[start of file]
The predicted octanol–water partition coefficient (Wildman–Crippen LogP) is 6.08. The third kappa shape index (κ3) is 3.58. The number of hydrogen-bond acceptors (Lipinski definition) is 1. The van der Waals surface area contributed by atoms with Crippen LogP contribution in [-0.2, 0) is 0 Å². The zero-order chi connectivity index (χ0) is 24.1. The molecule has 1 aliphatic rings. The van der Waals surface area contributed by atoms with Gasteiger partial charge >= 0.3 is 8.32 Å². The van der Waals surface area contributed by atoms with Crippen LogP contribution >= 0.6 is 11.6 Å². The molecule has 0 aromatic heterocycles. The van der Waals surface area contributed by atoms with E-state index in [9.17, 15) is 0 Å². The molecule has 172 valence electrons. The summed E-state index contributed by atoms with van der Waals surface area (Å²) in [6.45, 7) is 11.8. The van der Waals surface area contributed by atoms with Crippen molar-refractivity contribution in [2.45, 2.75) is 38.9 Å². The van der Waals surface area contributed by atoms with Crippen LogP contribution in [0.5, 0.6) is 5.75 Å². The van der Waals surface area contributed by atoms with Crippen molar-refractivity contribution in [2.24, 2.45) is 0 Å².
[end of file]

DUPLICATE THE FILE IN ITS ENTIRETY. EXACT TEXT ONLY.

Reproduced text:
The predicted octanol–water partition coefficient (Wildman–Crippen LogP) is 6.08. The third kappa shape index (κ3) is 3.58. The number of hydrogen-bond acceptors (Lipinski definition) is 1. The van der Waals surface area contributed by atoms with Crippen LogP contribution in [-0.2, 0) is 0 Å². The zero-order chi connectivity index (χ0) is 24.1. The molecule has 1 aliphatic rings. The van der Waals surface area contributed by atoms with Gasteiger partial charge >= 0.3 is 8.32 Å². The van der Waals surface area contributed by atoms with Crippen LogP contribution >= 0.6 is 11.6 Å². The molecule has 0 aromatic heterocycles. The van der Waals surface area contributed by atoms with E-state index in [9.17, 15) is 0 Å². The molecule has 172 valence electrons. The summed E-state index contributed by atoms with van der Waals surface area (Å²) in [6.45, 7) is 11.8. The van der Waals surface area contributed by atoms with Crippen molar-refractivity contribution in [2.45, 2.75) is 38.9 Å². The van der Waals surface area contributed by atoms with Crippen LogP contribution in [0.5, 0.6) is 5.75 Å². The van der Waals surface area contributed by atoms with Crippen molar-refractivity contribution in [2.24, 2.45) is 0 Å².